Optimism 2011: HISD May Lose Less Than Expected in State Funds

Could the Houston ISD have cut too much? According to Chief Financial Officer Melinda Garrett today, the latest news from the state Legislature is that if the so-called Eissler (Rep. Rob Eissler, R-The Woodlands) amendment is adopted, the district may have actually cut $16.4 million too much from its upcoming budget.

If instead, Senate Bill B22 is adopted, the district may still face a shortfall of between $9 million and $24.8 million after the cuts it has already made, Garrett said.

Still, this is far less than the $59 million HISD thought it still had to go. Trustees immediately began talking about the possibility of restoring some of their cuts -- particularly in the area of per pupil allocation money if it turns out they'll have more money than they thought they'd have.

"If we don't do anything else, we should reiterate ... if there's any overcoming the shortfall, that's the frst place we would review," Larry Marshall said.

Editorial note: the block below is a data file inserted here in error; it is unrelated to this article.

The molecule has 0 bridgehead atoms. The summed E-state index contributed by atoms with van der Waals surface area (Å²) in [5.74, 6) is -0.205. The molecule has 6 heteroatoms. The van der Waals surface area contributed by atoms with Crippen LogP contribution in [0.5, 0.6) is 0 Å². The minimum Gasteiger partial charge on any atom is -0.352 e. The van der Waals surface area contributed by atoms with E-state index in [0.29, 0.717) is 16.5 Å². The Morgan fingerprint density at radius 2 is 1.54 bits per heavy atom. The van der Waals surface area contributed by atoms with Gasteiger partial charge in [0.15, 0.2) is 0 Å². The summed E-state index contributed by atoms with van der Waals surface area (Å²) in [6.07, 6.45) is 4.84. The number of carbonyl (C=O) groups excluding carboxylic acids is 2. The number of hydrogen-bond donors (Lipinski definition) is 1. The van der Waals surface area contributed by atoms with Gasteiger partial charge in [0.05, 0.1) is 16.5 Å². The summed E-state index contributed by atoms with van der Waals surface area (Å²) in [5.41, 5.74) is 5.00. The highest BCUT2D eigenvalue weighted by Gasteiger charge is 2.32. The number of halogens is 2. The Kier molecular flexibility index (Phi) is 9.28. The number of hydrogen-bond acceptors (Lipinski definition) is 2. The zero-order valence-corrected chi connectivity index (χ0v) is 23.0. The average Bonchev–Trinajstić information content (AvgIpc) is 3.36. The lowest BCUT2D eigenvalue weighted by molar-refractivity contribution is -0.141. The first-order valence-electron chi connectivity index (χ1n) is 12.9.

"I think we said that when we voted on it," Board President Paula Harris said, adding somewhat ruefully: "We're optimistic Mr. Marshall, but we're still optimistic about a $91 million cut to the budget. We never thought we'd be glad to see that."

Of course, as Garrett pointed out, everything is far from settled with the Legislature, or even whether it will finally settle this or have to call a special session. At present, the district is not thinking of changing its tax rate of 1.1567 per $100 in house valuation.

In further review of upcoming budget expenditures for the next school year, there was some bittersweet news in the health insurance fund. Because of the number of teachers who've been fired in a cost savings measure, projections show a decrease in expenditures from $139.7 million to $123.2 million, Garrett reported.

"By reducing the number of employees, you're reducing claims," Garrett said.

In a completely unrelated discussion about crossing guards and safety, trustees Marshall and Carol Mims Galloway called for the installation of red light traffic cameras in school zones -- a program recently reversed in Houston proper because a lot of people really didn't like it.

Both urged immediate implementation of their proposal which, they said, would improve the safety of school children and help pay for the underfunded crossing guards program with fines.

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